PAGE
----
The United Nations Secretary-General and the head of the World Health Organization on Thursday launched an ambitious strategy to vaccinate 40% of the world’s population against COVID-19 by the end of this year and 70% by the middle of 2022.
UN chief Antonio Guterres told a news conference: “With vaccine production now about 1.5 billion doses per month, we can reach 40% of people in all countries – if we can raise some $8 billion to ensure that the distribution is uniform.” .
WHO Director-General Tedros Adhanom Ghebreyesus said that 6.5 billion doses have already been given worldwide. Another 5 billion is needed to meet the 70% benchmark, which Tedros said current vaccine manufacturing rates can handle.
“It’s not a supply problem, it’s an allocation problem,” he said, adding that it is important that priority is given to the elderly, health care workers and other at-risk groups.
An earlier target of vaccinating 10% of each country’s population by the end of September has fallen short, with 56 countries, mainly in Africa and the Middle East, unable to meet the target. WHO said those countries needed 200 million doses to meet the 10% target.
“That’s a week’s worth of global supplies,” said Catherine O’Brien, WHO’s director of vaccines and biologicals. “If that can’t be achieved, there really needs to be a good point on that.”
To reach the 40% benchmark, Tedros urged countries that have already achieved high coverage to swap their places in the vaccine delivery line with countries that have less access.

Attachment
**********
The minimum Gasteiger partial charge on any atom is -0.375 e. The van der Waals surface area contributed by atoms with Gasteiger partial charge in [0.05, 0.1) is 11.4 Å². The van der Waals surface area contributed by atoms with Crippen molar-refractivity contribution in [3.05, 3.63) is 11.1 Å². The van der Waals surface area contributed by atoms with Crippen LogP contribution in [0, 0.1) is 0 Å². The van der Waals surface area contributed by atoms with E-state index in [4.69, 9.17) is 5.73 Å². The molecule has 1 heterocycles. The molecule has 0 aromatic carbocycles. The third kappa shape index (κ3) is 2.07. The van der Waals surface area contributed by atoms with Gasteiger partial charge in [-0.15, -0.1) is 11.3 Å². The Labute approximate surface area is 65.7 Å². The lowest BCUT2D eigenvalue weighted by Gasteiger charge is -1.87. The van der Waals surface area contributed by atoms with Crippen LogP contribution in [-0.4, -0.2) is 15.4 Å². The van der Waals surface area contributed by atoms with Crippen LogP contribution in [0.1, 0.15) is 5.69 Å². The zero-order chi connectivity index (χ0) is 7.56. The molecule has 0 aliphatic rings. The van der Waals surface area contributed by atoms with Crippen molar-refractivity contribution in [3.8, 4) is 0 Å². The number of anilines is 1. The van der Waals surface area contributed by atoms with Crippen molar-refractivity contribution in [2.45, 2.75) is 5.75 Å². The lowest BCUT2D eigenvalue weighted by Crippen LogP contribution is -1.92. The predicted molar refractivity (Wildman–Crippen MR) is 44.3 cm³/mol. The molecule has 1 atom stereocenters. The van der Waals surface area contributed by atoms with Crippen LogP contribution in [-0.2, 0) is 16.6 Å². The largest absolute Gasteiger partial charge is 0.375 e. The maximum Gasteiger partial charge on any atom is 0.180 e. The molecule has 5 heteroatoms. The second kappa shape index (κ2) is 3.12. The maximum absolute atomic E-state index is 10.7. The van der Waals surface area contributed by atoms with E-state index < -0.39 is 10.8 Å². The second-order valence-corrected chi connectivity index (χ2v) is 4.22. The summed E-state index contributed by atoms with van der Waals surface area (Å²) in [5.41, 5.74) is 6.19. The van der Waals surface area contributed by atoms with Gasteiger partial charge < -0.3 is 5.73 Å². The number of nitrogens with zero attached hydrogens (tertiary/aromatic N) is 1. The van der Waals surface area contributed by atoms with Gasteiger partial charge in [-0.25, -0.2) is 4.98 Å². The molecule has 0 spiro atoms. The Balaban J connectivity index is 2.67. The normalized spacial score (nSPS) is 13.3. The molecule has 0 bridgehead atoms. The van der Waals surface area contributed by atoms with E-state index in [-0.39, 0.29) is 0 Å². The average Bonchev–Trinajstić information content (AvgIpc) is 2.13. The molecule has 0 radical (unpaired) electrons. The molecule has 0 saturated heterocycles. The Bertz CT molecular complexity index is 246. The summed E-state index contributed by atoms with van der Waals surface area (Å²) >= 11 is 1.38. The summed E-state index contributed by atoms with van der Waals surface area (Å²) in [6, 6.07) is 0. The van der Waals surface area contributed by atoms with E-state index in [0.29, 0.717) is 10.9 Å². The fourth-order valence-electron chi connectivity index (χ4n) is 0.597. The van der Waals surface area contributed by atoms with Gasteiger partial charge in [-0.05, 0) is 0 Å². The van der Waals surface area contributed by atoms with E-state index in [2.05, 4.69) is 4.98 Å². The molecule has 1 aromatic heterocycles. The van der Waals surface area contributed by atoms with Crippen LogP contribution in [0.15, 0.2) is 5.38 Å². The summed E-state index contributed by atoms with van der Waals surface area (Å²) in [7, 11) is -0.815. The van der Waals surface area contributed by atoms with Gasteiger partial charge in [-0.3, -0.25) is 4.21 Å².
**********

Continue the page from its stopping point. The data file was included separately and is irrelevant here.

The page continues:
“We can achieve our goals only if countries and companies first contract for COVAX and the African Vaccine Acquisition Trust (AVAT) for delivery and donate doses,” Tedros said. “We have the tools to bring the pandemic under control if we use them properly and share them appropriately.”
WHO officials said that achieving the 40% vaccination target would essentially end the acute phase of the coronavirus pandemic, but if the target cannot be reached, the risk of new variants emerging that could be vaccine resistant continues. Huh.
“It’s ambitious, but it’s very possible,” said Bruce Aylward, Tedros’ senior advisor. He said that the doses are paid for, but the issue is prioritizing them for delivery through the COVAX facility and AVAT, so they reach countries that are lagging.
The strategy also urges vaccine-producing countries to share technology and licenses to help other countries scale up production of the dose. It also calls on vaccine manufacturers to prioritize fulfilling contracts with COVAX and AVAT, so doses go to the countries most in need. International financial institutions also have a role to play in helping countries access the funds needed for home delivery of supplements.
The WHO said that a three-stage approach to vaccination should be adopted, targeting the elderly, health care workers and high-risk groups, followed by all adults and finally adolescents.
There have been more than 236.67 million confirmed cases of COVID-19 and at least 4.8 million deaths worldwide, according to the Johns Hopkins Coronavirus Resource Center, which tracks global data on infections.